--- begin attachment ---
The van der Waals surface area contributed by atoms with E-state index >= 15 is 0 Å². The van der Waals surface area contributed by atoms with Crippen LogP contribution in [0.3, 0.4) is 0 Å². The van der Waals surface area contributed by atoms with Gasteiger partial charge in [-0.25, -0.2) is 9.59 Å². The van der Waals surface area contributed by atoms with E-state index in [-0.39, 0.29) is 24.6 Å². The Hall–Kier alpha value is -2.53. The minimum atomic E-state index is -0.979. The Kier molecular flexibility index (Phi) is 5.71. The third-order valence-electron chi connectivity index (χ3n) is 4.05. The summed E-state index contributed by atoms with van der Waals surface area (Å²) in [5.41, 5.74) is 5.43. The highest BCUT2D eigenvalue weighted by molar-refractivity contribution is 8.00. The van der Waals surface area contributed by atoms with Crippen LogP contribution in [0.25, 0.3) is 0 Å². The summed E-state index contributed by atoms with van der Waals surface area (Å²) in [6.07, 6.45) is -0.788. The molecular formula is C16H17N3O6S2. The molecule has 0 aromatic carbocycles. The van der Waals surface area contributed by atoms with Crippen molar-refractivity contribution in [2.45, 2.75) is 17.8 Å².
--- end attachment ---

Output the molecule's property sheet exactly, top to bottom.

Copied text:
The van der Waals surface area contributed by atoms with E-state index >= 15 is 0 Å². The van der Waals surface area contributed by atoms with Crippen LogP contribution in [0.3, 0.4) is 0 Å². The van der Waals surface area contributed by atoms with Gasteiger partial charge in [-0.25, -0.2) is 9.59 Å². The van der Waals surface area contributed by atoms with E-state index in [-0.39, 0.29) is 24.6 Å². The Hall–Kier alpha value is -2.53. The minimum atomic E-state index is -0.979. The Kier molecular flexibility index (Phi) is 5.71. The third-order valence-electron chi connectivity index (χ3n) is 4.05. The summed E-state index contributed by atoms with van der Waals surface area (Å²) in [5.41, 5.74) is 5.43. The highest BCUT2D eigenvalue weighted by molar-refractivity contribution is 8.00. The van der Waals surface area contributed by atoms with Crippen LogP contribution in [0.25, 0.3) is 0 Å². The summed E-state index contributed by atoms with van der Waals surface area (Å²) in [6.07, 6.45) is -0.788. The molecular formula is C16H17N3O6S2. The molecule has 0 aromatic carbocycles. The van der Waals surface area contributed by atoms with Crippen molar-refractivity contribution in [2.45, 2.75) is 17.8 Å².